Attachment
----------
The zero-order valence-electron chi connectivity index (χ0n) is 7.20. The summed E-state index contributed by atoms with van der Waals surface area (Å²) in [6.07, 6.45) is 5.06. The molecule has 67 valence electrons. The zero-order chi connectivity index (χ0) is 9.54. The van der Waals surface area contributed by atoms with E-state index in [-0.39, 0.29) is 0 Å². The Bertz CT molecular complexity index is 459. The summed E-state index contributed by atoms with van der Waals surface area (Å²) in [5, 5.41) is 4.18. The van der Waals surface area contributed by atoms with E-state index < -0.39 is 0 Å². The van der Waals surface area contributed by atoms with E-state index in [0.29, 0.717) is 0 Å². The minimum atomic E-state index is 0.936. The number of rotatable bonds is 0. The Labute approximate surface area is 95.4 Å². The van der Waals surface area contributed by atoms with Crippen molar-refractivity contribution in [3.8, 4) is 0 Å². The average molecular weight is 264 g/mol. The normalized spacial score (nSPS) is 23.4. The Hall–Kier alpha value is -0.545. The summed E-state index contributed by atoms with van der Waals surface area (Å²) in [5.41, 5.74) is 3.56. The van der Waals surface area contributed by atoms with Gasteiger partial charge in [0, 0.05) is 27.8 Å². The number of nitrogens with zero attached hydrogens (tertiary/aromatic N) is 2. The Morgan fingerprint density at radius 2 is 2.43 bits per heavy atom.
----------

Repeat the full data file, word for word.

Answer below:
The zero-order valence-electron chi connectivity index (χ0n) is 7.20. The summed E-state index contributed by atoms with van der Waals surface area (Å²) in [6.07, 6.45) is 5.06. The molecule has 67 valence electrons. The zero-order chi connectivity index (χ0) is 9.54. The van der Waals surface area contributed by atoms with E-state index in [-0.39, 0.29) is 0 Å². The Bertz CT molecular complexity index is 459. The summed E-state index contributed by atoms with van der Waals surface area (Å²) in [5, 5.41) is 4.18. The van der Waals surface area contributed by atoms with E-state index < -0.39 is 0 Å². The van der Waals surface area contributed by atoms with E-state index in [0.29, 0.717) is 0 Å². The minimum atomic E-state index is 0.936. The number of rotatable bonds is 0. The Labute approximate surface area is 95.4 Å². The van der Waals surface area contributed by atoms with Crippen molar-refractivity contribution in [3.8, 4) is 0 Å². The average molecular weight is 264 g/mol. The normalized spacial score (nSPS) is 23.4. The Hall–Kier alpha value is -0.545. The summed E-state index contributed by atoms with van der Waals surface area (Å²) in [5.41, 5.74) is 3.56. The van der Waals surface area contributed by atoms with Gasteiger partial charge in [0, 0.05) is 27.8 Å². The number of nitrogens with zero attached hydrogens (tertiary/aromatic N) is 2. The Morgan fingerprint density at radius 2 is 2.43 bits per heavy atom.